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Investors who sold Affymetrix (NASDAQ:AFFX) after the earnings miss last week are missing something themselves: this Life Sciences biotech company is turning around. In 2013 AFFX more than doubled year-over-year its return on capital adjusted for research and development costs.

This article is not a comprehensive analysis of AFFX. That would include a detailed look at what it does, its assets, and its pipeline of products. The purpose of this article is to show that taking the financial analysis a few steps beyond earnings could help an investor avoid selling for the wrong reason.

In a paper discussing returns on capital and equity, Aswath Damodaran argues that research and development costs should be capitalized when analyzing returns for biotech companies. Just as a manufacturer of autos or aircraft relies heavily on amortizable, hard assets for its profits, the eventual profits of a biotech company are largely dependent on R&D as an asset, and this asset should be amortizable over a period of about 10 years. I will admit upfront that I do not know if this 10-year period should be applicable in the Life Sciences Industry, but this article makes that assumption.

For illustrative purposes, I first present the effect of capitalizing R&D on returns of two biotech paragons: Regeneron (NASDAQ:REGN) and Pharmacyclics (NASDAQ:PCYC). Both had large, negative returns on assets, equity and capital in 2011. However, both had large gains in market cap, and gained even more in the following two years. In the first three rows of the two tables below are the ROA, ROE, and ROIC by GAAP for REGN and PCYC (data source: morningstar.com). In the fourth rows are my computations of ROC adjusted for R&D as an amortizable capital expense using the method of Damodaran. In the fifth rows are the gains in market cap for each calendar year:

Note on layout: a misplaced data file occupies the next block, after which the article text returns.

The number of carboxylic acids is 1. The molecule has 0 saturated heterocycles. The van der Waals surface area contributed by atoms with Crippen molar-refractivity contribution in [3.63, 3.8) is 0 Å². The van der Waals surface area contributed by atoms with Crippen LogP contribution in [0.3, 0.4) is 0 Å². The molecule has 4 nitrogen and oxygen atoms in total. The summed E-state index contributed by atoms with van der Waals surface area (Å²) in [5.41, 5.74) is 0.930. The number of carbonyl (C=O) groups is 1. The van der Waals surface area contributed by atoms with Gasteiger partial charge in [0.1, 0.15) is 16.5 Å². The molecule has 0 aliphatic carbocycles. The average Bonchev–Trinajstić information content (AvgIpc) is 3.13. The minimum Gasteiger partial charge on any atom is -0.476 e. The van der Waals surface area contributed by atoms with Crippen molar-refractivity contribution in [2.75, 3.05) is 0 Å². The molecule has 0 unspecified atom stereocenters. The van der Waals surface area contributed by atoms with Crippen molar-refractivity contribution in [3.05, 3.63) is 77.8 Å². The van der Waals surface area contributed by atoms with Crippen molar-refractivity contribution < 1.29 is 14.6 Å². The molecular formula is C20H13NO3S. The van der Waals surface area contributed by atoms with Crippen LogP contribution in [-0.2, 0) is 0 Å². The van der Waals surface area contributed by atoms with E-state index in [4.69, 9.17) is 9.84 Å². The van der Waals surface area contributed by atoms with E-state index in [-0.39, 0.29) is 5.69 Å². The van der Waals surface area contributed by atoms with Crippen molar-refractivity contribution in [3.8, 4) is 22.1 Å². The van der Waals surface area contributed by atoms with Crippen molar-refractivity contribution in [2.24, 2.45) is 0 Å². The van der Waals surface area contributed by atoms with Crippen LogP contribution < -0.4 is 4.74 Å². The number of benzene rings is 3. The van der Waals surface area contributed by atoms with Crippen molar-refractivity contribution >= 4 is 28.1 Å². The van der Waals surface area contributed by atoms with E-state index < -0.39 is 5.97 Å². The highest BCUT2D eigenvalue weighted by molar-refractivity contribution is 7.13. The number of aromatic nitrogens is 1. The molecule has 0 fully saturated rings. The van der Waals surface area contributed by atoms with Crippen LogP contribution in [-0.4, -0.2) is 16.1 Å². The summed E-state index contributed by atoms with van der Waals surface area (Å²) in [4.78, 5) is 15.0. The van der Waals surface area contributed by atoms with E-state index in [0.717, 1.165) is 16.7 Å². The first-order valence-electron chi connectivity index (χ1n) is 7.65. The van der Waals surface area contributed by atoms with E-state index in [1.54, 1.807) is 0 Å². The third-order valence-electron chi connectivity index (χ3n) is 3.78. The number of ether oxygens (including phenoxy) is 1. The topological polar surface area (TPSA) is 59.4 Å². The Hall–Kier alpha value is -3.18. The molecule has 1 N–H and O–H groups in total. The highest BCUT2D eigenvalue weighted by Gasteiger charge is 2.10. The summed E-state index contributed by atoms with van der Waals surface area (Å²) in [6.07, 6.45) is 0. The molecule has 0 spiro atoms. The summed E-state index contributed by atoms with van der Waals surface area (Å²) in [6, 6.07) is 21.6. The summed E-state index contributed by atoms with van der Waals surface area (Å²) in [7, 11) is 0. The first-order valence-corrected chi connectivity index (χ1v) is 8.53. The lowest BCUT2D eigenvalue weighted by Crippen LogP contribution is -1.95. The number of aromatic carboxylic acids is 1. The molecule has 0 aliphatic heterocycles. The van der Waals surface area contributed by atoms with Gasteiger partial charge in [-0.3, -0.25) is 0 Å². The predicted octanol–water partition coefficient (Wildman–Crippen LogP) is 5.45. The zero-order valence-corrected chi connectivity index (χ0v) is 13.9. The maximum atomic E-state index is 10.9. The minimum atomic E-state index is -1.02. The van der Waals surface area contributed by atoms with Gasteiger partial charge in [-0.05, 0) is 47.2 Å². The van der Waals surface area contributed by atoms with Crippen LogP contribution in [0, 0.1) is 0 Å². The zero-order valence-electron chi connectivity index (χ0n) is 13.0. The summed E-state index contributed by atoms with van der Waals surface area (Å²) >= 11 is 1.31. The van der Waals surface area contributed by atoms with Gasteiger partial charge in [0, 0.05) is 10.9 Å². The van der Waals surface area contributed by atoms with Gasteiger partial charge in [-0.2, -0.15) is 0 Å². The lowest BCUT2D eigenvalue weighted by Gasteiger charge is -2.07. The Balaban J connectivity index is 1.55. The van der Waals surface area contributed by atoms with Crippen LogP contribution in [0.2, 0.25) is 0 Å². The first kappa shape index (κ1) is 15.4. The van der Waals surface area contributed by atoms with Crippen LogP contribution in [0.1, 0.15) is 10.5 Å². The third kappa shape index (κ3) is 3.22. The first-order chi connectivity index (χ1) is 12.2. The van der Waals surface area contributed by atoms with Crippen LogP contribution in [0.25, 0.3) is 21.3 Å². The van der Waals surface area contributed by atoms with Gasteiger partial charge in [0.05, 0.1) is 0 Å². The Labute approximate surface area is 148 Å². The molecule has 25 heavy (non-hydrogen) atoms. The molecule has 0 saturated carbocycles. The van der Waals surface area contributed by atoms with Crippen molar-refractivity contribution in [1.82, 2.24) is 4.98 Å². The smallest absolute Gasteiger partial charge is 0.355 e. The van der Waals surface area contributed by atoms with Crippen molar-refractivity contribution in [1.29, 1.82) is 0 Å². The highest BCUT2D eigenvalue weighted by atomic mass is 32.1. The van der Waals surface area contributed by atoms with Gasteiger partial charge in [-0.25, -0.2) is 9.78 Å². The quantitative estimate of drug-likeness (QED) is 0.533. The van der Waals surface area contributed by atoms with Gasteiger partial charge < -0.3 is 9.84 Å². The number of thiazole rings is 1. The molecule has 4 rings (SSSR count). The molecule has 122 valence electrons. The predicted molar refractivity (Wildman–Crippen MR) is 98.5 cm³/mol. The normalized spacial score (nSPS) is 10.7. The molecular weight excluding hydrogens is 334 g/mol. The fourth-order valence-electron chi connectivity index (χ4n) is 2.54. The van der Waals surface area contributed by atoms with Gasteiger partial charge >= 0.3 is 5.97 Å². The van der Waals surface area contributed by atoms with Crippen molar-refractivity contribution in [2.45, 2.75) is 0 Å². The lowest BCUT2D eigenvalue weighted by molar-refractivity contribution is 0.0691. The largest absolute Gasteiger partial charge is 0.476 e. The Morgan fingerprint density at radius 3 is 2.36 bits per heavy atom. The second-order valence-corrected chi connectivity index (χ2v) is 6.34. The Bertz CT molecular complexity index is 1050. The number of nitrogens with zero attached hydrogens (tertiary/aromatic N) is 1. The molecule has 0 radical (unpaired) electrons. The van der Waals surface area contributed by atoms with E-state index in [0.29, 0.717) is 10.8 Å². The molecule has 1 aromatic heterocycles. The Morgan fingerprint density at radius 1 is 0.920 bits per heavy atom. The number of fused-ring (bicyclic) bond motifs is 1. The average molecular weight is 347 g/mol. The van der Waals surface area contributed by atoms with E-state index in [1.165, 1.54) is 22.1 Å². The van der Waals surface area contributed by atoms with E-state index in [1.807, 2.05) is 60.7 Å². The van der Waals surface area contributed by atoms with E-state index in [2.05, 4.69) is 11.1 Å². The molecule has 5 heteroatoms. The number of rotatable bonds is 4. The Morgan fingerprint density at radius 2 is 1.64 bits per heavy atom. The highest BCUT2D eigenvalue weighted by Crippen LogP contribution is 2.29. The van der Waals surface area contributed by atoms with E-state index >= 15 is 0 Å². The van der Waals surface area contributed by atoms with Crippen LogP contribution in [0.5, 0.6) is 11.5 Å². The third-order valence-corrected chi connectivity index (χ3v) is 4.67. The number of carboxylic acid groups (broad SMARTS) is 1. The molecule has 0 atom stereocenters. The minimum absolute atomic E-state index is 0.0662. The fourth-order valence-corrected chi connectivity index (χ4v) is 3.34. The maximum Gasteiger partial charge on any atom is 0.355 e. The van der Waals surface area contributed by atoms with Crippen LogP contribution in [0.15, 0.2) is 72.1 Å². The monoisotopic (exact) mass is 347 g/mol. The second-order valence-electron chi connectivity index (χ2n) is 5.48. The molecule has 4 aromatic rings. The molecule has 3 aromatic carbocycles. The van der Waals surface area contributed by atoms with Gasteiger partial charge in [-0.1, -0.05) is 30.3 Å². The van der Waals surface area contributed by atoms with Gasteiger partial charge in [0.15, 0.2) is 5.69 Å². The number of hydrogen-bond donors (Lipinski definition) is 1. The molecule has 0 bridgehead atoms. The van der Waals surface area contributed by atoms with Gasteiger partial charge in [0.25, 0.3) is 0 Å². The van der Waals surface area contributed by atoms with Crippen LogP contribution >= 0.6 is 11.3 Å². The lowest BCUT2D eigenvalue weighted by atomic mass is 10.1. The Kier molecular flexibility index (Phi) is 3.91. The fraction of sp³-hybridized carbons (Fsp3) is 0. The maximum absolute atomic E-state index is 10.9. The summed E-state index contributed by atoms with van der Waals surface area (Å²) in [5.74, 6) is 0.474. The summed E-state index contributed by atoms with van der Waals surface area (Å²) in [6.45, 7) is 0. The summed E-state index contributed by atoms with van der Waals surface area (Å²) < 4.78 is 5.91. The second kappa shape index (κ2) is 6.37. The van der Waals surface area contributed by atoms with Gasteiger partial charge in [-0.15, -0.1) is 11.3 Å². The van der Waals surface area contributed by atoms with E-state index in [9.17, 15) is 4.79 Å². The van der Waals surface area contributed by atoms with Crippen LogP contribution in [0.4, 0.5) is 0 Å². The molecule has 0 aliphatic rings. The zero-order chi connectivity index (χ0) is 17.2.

REGN

2011

2012

TTM (Sep13)

ROA

-11%

44%

37%

ROE

-44%

87%

64%

ROC

-30%

55%

44%

ROC adjusted for R&D

11%

27%

30%

Market Cap Gain

69%

203%

64%

PCYC

2011

2012

TTM (Sep13)

ROA

-36%

7%

49%

ROE

-42%

10%

66%

ROC

-42%

10%

66%

ROC adjusted for R&D

-2%

21%

35%

Market Cap Gain

143%

285%

88%

In 2011, ROC adjusted for R&D was 11% for REGN and -2% for PCYC, while ROC by GAAP was still hugely negative for both. This did not keep investors away, and in 2012 share prices surged as all negative return metrics turned positive.

I applied the Damodaran analysis to AFFX, and included in the table below the inputs for the R&D-adjusted ROE and ROC analysis over the past 5 years. R&D-adjusted returns are above zero. In contrast, GAAP returns have remained negative for six consecutive years as you can see at morningstar.com. In the figure that follows, R&D-adjusted ROE and ROC are plotted. I find the results for AFFX to be encouraging. Besides that, I like what AFFX does, and I like that it still sells for less than twice its book value, a rare finding in biotech. I am not trying to say AFFX is a biotech paragon like REGN or PCYC, but AFFX is recovering, and its returns are evidence.

AFFX ($M)

2009

2010

2011

2012

2013

Operating Earnings

$(33)

$(5.2)

$(17)

$(39)

$(12.6)

R&D Expense for current year

$77

$68

$64

$58

$48

R&D Assets Amortized

$8

$7

$6

$6

$4.8

Adjusted Pre-tax Operating Earnings

$37

$56

$41

$13

$30

Effective Tax Rate

0.0%

0.0%

0.0%

0.0%

0%

R&D-adjusted NOPAT

$37

$56

$41

$13

$30

Total 10-yr unamortized R&D (asset)

$422

$416

$406

$390

$365

Stockholder equity (book)

$298

$294

$275

$277

$258

Long-term Debt

$247

$95

$95

$166

$156

Capital

$545

$389

$370

$443

$414

ROE adjusted for R&D

5.1%

7.9%

6.0%

1.9%

4.9%

ROC adjusted for R&D

3.8%

6.9%

5.2%

1.6%

3.9%

Source: Be Glad You Didn't Sell Affymetrix's Earnings Miss. Its Returns Are Evidence Of Its Recovery